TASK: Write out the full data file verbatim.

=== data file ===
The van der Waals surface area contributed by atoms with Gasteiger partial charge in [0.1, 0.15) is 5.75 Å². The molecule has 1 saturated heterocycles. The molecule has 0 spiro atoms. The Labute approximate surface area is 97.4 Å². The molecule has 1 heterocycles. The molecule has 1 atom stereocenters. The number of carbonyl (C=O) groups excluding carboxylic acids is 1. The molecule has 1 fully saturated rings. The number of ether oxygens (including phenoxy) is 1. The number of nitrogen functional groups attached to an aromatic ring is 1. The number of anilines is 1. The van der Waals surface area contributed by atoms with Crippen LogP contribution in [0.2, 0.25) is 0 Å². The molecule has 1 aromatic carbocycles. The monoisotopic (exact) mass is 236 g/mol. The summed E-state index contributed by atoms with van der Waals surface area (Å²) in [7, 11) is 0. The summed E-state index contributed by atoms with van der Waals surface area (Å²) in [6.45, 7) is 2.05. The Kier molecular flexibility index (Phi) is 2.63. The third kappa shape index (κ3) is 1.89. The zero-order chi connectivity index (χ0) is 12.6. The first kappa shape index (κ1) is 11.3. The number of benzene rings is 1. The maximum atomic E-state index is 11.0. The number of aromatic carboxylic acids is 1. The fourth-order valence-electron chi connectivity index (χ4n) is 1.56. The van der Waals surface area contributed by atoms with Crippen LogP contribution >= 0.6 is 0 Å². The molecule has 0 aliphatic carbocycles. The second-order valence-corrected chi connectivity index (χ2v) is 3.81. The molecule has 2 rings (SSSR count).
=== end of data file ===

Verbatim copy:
The van der Waals surface area contributed by atoms with Gasteiger partial charge in [0.1, 0.15) is 5.75 Å². The molecule has 1 saturated heterocycles. The molecule has 0 spiro atoms. The Labute approximate surface area is 97.4 Å². The molecule has 1 heterocycles. The molecule has 1 atom stereocenters. The number of carbonyl (C=O) groups excluding carboxylic acids is 1. The molecule has 1 fully saturated rings. The number of ether oxygens (including phenoxy) is 1. The number of nitrogen functional groups attached to an aromatic ring is 1. The number of anilines is 1. The van der Waals surface area contributed by atoms with Crippen LogP contribution in [0.2, 0.25) is 0 Å². The molecule has 1 aromatic carbocycles. The monoisotopic (exact) mass is 236 g/mol. The summed E-state index contributed by atoms with van der Waals surface area (Å²) in [7, 11) is 0. The summed E-state index contributed by atoms with van der Waals surface area (Å²) in [6.45, 7) is 2.05. The Kier molecular flexibility index (Phi) is 2.63. The third kappa shape index (κ3) is 1.89. The zero-order chi connectivity index (χ0) is 12.6. The first kappa shape index (κ1) is 11.3. The number of benzene rings is 1. The maximum atomic E-state index is 11.0. The number of aromatic carboxylic acids is 1. The fourth-order valence-electron chi connectivity index (χ4n) is 1.56. The van der Waals surface area contributed by atoms with Crippen LogP contribution >= 0.6 is 0 Å². The molecule has 0 aliphatic carbocycles. The second-order valence-corrected chi connectivity index (χ2v) is 3.81. The molecule has 2 rings (SSSR count).